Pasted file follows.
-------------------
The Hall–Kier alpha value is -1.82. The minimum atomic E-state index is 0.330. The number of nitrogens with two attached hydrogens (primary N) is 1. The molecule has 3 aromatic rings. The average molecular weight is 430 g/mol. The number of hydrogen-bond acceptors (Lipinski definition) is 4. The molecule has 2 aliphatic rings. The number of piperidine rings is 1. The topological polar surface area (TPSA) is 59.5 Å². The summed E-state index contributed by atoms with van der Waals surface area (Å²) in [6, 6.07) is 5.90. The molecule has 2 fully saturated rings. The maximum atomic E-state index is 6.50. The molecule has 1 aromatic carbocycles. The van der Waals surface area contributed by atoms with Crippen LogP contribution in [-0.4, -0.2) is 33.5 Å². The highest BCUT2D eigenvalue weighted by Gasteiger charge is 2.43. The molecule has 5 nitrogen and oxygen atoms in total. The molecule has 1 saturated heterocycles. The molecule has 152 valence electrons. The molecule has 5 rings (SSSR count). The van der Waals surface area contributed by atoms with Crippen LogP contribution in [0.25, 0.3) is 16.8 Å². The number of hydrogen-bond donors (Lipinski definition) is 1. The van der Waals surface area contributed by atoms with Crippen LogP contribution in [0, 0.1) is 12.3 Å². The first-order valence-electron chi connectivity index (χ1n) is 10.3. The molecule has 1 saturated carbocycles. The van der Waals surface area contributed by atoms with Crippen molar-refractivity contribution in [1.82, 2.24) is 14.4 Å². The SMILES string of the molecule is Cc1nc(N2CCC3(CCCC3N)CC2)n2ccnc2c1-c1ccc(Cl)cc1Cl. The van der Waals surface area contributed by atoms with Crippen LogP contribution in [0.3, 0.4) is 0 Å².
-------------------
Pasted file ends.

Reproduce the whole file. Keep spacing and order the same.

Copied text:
The Hall–Kier alpha value is -1.82. The minimum atomic E-state index is 0.330. The number of nitrogens with two attached hydrogens (primary N) is 1. The molecule has 3 aromatic rings. The average molecular weight is 430 g/mol. The number of hydrogen-bond acceptors (Lipinski definition) is 4. The molecule has 2 aliphatic rings. The number of piperidine rings is 1. The topological polar surface area (TPSA) is 59.5 Å². The summed E-state index contributed by atoms with van der Waals surface area (Å²) in [6, 6.07) is 5.90. The molecule has 2 fully saturated rings. The maximum atomic E-state index is 6.50. The molecule has 1 aromatic carbocycles. The van der Waals surface area contributed by atoms with Crippen LogP contribution in [-0.4, -0.2) is 33.5 Å². The highest BCUT2D eigenvalue weighted by Gasteiger charge is 2.43. The molecule has 5 nitrogen and oxygen atoms in total. The molecule has 1 saturated heterocycles. The molecule has 152 valence electrons. The molecule has 5 rings (SSSR count). The van der Waals surface area contributed by atoms with Crippen LogP contribution in [0.25, 0.3) is 16.8 Å². The number of hydrogen-bond donors (Lipinski definition) is 1. The van der Waals surface area contributed by atoms with Crippen LogP contribution in [0, 0.1) is 12.3 Å². The first-order valence-electron chi connectivity index (χ1n) is 10.3. The molecule has 1 saturated carbocycles. The van der Waals surface area contributed by atoms with Crippen molar-refractivity contribution in [1.82, 2.24) is 14.4 Å². The SMILES string of the molecule is Cc1nc(N2CCC3(CCCC3N)CC2)n2ccnc2c1-c1ccc(Cl)cc1Cl. The van der Waals surface area contributed by atoms with Crippen LogP contribution in [0.3, 0.4) is 0 Å².